Cream Legbars, as a breed, are very pretty birds. They hold their tails proudly, they are active and inquisitive, but they are a little flighty. Certainly the first four we hatched – Luke, Amy, Blossom & Baby – were highly resistant to being picked up and cuddled! Just before I sold them to our neighbour, I set six of the Legbar eggs in the incubator, and five hatched. They were the cutest little chicks, running about, darting in and out of shelter, flying up onto my shoulder with no hesitation whatsoever – a habit that lasted until they were quite big and living outside!
I named the three hen chicks Tulip, Hyacinth and Primrose, but resisted for a long time naming the boys because I knew we could not keep them and I didn’t want to get attached, but attached I got. So the boys became Charlie and Freddie.
Charlie is the smaller of the two, and looks very much like his dad, Luke, with a bright saddle of chestnut feathers and an erect tail. He is a very friendly lad, he does a sweet little dance for me every morning when I open his house, and if I put out a finger towards him he gives me a very gentle nip with his beak – like a kiss good morning!
Freddie is quite a bit bigger than Charlie, and his colouring is much closer to the breed standard, with a pale saddle, and very little chestnut on him at all. He is not quite so friendly as Charlie, but is by no means aggressive towards us. Towards other cockerels, however, is another matter.
The two boys lived amicably together in a fenced off run inside the main compound, and for eight months they got on just fine. Then one day just before Christmas, I heard a commotion and when I went to investigate, found them both silently facing each other off, crouched low to the ground and each covered in blood from the wounds to their combs. Their sisters were standing watching them and looking bemused. It was easy enough to part them and put them in separate houses while we cleaned them up and devised something less temporary. But they could not be kept together again, and nor could either of them live with Angel, whose mild manner and sweet disposition disappears when one or other of the Legbar boys is nearby. And so began several months of playing musical cockerels, moving them about, ensuring only one at a time is out of his run, keeping bloodshed to a minimum.
I have tried to find a good home for Freddie, but no one seems to want a Cream Legbar cockerel. I am hoping that, if we give Charlie more room and some ladies of his own, then he will calm down and at least be able to co-exist with Angel. Because I really want to keep Charlie. Quite apart from loving him, my original idea had been to breed Cream Legbars, and I can’t do that if I don’t keep my own cockerel!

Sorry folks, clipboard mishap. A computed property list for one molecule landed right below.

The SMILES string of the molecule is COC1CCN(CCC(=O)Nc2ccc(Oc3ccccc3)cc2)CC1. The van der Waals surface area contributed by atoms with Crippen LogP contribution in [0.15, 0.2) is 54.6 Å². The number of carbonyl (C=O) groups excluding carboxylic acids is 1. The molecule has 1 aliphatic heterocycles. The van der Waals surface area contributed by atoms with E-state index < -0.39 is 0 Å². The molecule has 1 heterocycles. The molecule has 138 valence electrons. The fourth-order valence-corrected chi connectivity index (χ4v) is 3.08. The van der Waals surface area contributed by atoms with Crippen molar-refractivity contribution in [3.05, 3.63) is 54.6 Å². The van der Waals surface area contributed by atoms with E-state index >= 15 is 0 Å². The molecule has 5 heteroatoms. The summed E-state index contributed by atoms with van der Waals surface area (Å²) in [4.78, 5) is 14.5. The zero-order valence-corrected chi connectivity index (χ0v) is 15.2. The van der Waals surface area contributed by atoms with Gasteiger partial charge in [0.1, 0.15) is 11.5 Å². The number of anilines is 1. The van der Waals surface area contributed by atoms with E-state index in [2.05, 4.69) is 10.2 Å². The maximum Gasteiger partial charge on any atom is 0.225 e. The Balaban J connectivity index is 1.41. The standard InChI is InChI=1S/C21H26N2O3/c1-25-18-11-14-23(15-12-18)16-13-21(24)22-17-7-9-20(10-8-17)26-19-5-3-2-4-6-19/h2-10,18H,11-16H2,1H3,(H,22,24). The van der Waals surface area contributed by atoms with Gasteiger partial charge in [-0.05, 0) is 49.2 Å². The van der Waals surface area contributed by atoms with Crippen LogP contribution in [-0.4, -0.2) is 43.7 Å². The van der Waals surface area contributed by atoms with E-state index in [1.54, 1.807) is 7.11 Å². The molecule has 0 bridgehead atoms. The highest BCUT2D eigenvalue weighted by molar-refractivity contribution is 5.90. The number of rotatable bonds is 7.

Of the three hens we hatched, only Tulip and Primrose survive. They are as different as chalk and cheese! Tulip has an extravagant mopped crest that at times obscures her eyes, she is feisty when defending the henhouse in the evening when I am shutting the popholes, but at other times she likes a cuddle, and is quite calm and collected. Primrose, on the other hand, has only a small crest and a floppy comb, and she is a bag of nerves, even among the other hens. There is no chance at all of cuddling Primrose! It is pretty obvious she is Baby’s daughter – same comb, same neck-feather colouring.
Amber & Goldilocks
Amber & Goldilocks are the two remaining Fenton Rose hens that we bought last summer (the third, Honeybun, died two weeks after we brought them home, of an unknown condition). This is a very new hybrid, developed by the man who bred the Fenton Blue, and purchased at POL from Jenna at The Chicken Garden near Stafford. They were developed to lay blue and blue/green eggs of a size to be commercial,
but as a new hybrid only 80% of the hens are guaranteed to be green-egg layers. We have one green egg layer and one pale brown (Honeybun, before she died, laid us a couple of dark olive eggs). The green eggs are indeed of a good size, larger than the Legbar blue eggs, and pretty much every day of the week.
The hens themselves are beautiful; they have small crests, slightly floppy combs and nice erect tails, and their feathers are a pale apricot cream colour – the photographs really do not do justice to them. They are as nervous as Legbar hens are, indeed the breeder told us there is a bit of Cream Legbar in them so it is not surprising that they should be jumpy.
So that is it, the Flock. And here is a nice picture to close, of all the hens, plus Angel, enjoying a treat of sunflower seeds.